True to form, the pace of my summer has not been conducive to a writing life. Usually, I completely table all writing and spend my time outdoors, mostly driving my son to and from summer tennis practices and tournaments. Normally, I embrace the hiatus from writing, however, in two days I board a plane for Ohio where I will begin Ashland University’s MFA program with a two-week writing residency. I am excited, nervous, and a bit freaked-out by having to pay my first year’s tuition. I feel like I can’t waste that much money. I now must succeed. Someone please define “success” for me.
Today, I unpacked my first box of poetry books and placed them on shelves in a new room in our new home. It felt like my mind was opening and I could breath again, to see my familiar friends–these books. In the next two days, I must select a poem to analyze and present at the residency and I must fill out workshop forms for the poems I have submitted for workshop at the upcoming residency.
Most importantly, tomorrow I have a hair appointment. Nothing saps my confidence like gray roots! By far the biggest surprise to me is the angst I feel over leaving my little grandson for two weeks! I like to pretend I am this independent woman with a poetry career, sports interests, friends, hobbies, etc….that little boy has me completely wrapped around his little finger.
It feels good to write something again, albeit a hastily scribbled blog post. It’s a start. All of life is a start, a box to unpack, a changing child to remember.

Work Was Done

In the tense of President George W.– Work was done around here today. I selected several poems and zapped them to the Cincinnati Review for a poetry contest. “Geography,” “Demise,” “Enlightenment,” “Burning Day,” “After Moving (Re-titled “Oklahoma Territory”), “Whitman’s America,” and “Water.”

 

Editing poems is tedious work!

Messy Means Creative?

I came across a slide show of famous writers and artists and their work spaces. Apart from Picasso whose art studio looked like an episode of “Hoarders,” and a few other famous Messy-Maniacs , I felt validated that most of the creative spaces looked like the hospital wing for the chronically OCD. Many of the writers obviously require cleanliness and absolute order with a minimalist approach to things in order for creativity to flow. I have always been this way. My creative process is random and willy-nilly and all over the place. I start typing a poem usually with no idea what the first line of the poem will even sound like. I have no agenda. I can’t require much of my Muse except the promise to dust, vacuum, put away all items out of place and then serve her.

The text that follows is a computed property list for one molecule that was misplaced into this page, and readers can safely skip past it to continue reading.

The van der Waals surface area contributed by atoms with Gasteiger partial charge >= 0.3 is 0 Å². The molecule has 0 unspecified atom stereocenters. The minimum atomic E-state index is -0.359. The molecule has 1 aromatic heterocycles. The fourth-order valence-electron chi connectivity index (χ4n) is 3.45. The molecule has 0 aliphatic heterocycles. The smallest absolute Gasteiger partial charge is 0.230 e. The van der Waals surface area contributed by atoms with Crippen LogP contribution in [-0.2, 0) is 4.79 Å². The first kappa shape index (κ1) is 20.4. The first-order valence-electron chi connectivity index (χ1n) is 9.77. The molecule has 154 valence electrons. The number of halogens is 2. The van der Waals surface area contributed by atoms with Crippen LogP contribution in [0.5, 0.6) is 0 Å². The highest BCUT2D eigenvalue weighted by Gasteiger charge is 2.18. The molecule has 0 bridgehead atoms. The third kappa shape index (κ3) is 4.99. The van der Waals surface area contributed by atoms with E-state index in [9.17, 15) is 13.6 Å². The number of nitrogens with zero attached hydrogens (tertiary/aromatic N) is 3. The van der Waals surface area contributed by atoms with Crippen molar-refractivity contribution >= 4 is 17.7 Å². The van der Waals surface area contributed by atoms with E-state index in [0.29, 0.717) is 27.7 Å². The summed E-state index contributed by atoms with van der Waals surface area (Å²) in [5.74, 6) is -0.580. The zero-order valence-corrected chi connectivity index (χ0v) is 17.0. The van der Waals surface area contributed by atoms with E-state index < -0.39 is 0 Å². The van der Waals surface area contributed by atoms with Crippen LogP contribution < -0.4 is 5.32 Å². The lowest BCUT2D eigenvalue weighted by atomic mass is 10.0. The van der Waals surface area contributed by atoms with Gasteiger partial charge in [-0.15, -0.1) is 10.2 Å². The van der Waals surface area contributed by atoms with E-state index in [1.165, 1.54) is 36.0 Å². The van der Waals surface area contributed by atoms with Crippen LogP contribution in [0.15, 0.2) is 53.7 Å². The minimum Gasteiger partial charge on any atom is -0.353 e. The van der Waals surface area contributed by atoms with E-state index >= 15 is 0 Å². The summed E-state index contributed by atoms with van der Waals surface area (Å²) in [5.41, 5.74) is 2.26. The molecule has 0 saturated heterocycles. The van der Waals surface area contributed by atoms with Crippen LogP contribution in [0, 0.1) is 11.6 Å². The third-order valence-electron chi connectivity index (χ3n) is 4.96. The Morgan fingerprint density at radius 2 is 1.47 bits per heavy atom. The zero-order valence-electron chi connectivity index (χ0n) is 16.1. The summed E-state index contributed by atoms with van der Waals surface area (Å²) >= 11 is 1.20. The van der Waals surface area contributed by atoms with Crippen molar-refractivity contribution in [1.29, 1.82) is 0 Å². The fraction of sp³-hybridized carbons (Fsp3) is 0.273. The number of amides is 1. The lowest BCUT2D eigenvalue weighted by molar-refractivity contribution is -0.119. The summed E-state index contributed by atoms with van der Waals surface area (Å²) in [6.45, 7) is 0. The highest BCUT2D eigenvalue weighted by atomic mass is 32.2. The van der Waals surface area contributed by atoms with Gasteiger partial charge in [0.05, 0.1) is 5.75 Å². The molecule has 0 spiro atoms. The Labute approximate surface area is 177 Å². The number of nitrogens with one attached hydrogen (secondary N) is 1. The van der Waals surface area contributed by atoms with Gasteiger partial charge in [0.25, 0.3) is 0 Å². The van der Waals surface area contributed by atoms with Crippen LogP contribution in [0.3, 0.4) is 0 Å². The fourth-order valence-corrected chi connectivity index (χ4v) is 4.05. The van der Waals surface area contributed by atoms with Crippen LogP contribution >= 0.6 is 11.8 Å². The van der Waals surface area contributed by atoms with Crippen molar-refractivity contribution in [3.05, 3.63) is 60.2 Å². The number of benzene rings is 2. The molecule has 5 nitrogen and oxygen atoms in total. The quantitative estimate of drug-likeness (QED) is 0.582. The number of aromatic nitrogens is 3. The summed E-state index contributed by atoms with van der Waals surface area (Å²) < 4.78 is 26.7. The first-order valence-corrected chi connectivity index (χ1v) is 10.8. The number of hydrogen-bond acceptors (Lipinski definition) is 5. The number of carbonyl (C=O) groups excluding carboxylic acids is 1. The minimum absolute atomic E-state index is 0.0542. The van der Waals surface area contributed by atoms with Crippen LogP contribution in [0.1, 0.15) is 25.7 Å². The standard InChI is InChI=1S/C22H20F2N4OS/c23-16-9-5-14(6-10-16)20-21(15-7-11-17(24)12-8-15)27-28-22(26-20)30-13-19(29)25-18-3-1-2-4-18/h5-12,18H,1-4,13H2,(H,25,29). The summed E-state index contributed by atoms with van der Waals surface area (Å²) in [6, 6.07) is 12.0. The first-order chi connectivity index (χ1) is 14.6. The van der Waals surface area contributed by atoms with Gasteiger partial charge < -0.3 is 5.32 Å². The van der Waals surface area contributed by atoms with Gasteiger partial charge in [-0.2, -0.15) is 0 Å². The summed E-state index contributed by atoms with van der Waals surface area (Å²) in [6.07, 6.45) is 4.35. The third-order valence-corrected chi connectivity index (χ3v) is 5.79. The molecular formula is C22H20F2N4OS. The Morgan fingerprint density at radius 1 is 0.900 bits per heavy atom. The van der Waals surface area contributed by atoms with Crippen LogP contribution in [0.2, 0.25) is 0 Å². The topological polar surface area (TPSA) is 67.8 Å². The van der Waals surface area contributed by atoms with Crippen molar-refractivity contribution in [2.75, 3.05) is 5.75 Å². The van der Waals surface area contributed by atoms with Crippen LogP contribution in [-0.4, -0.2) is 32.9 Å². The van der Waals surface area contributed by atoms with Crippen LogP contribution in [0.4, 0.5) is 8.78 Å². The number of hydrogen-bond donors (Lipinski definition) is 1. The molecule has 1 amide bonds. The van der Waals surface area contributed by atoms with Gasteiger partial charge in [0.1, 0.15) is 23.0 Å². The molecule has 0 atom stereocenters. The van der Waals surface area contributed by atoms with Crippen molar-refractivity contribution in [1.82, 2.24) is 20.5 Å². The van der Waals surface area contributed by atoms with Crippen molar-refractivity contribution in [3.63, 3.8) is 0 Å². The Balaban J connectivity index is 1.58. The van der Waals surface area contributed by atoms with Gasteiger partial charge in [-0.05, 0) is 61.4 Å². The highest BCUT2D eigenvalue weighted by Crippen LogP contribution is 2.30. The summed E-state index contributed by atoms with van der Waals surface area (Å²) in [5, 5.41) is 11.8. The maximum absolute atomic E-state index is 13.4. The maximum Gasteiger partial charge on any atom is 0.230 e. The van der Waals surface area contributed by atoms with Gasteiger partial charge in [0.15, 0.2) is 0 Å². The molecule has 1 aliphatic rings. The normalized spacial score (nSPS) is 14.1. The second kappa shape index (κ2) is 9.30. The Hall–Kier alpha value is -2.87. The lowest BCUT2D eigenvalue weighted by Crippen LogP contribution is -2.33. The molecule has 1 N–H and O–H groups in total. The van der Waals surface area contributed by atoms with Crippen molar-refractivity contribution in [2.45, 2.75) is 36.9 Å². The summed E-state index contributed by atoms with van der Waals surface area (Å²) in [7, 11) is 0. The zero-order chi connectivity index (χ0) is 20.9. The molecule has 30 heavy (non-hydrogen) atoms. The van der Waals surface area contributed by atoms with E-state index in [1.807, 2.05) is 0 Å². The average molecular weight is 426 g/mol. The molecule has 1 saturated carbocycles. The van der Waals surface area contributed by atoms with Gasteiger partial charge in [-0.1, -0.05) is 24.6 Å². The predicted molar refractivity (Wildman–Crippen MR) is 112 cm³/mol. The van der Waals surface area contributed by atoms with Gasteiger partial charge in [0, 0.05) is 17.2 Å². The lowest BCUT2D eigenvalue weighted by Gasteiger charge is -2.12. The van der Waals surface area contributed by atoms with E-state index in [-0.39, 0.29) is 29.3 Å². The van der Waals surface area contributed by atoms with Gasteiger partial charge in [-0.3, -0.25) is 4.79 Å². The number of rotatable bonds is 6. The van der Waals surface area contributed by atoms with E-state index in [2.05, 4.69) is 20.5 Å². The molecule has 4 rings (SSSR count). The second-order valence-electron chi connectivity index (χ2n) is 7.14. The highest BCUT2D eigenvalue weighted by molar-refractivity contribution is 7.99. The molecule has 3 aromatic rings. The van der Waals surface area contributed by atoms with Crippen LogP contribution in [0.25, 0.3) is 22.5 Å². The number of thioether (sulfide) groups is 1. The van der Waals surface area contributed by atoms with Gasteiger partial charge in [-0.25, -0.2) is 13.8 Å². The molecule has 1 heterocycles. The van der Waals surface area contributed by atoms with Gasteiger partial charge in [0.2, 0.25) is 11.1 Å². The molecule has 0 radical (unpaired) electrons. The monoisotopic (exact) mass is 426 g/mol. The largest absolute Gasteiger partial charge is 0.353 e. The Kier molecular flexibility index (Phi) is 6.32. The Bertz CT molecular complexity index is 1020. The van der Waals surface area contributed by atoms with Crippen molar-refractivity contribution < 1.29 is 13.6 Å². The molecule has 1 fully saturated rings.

Because I am so rigid about my need for order, I have often been labeled by friends and family as Khaki Kerri–the boring person with nothing better to do than dishes. I beg to differ that “Good Moms” have messy stoves. My kitchen has to be spotless with all the dishes and surfaces clean or I will not cook. I respect that Picasso and I could not have worked in the same studio,  and I also respect that his artistic abilities far exceed mine so the man can choose not to make his children wear clothes if he wants to….As for my friends and family who can’t find a path from front door to  living room, whose dining tables look like Craft-o-Rama-Bama, you might just be messier, not more creative than some of us who keep our spaces free of clutter.

The bottom line to living an artistic life or just living a life in general is to be who you are created to be and to celebrate that and to spend most of your time with others who will also celebrate that. Part (perhaps all) of never having time for maintenance and margin in one’s life is…let’s call it what it is…. feeding the Glorification of Busy Monster, and that Monster will take over your brain until you are living from caffeine drip to caffeine drip, gaining pounds around your midsection, and hurrying so fast you can hardly take a breath to actually listen to someone who isn’t on the same treadmill. I have spent my years working for that warden, and I have reaped the futility of it. Not only that, I have trained my up my own children to battle this cultural demon. My daughters especially struggle with allowing themselves to rest.

I say this to my kids from time to time (okay…too often) Do what I say, not what I do. Every day should bring you some measure of joy at the end of it. We spend way too much time debating the definition of joy and way too little time asking ourselves if we have it, because if you have it, every day in your life, you don’t have to ask what it is anymore. You just know. Sadly, in today’s culture, it is impossible to find joy and fulfill all your childhood sports’ practice requirements. How many of us are raising our kids on God’s value that abundance is not quantitative or externally measured?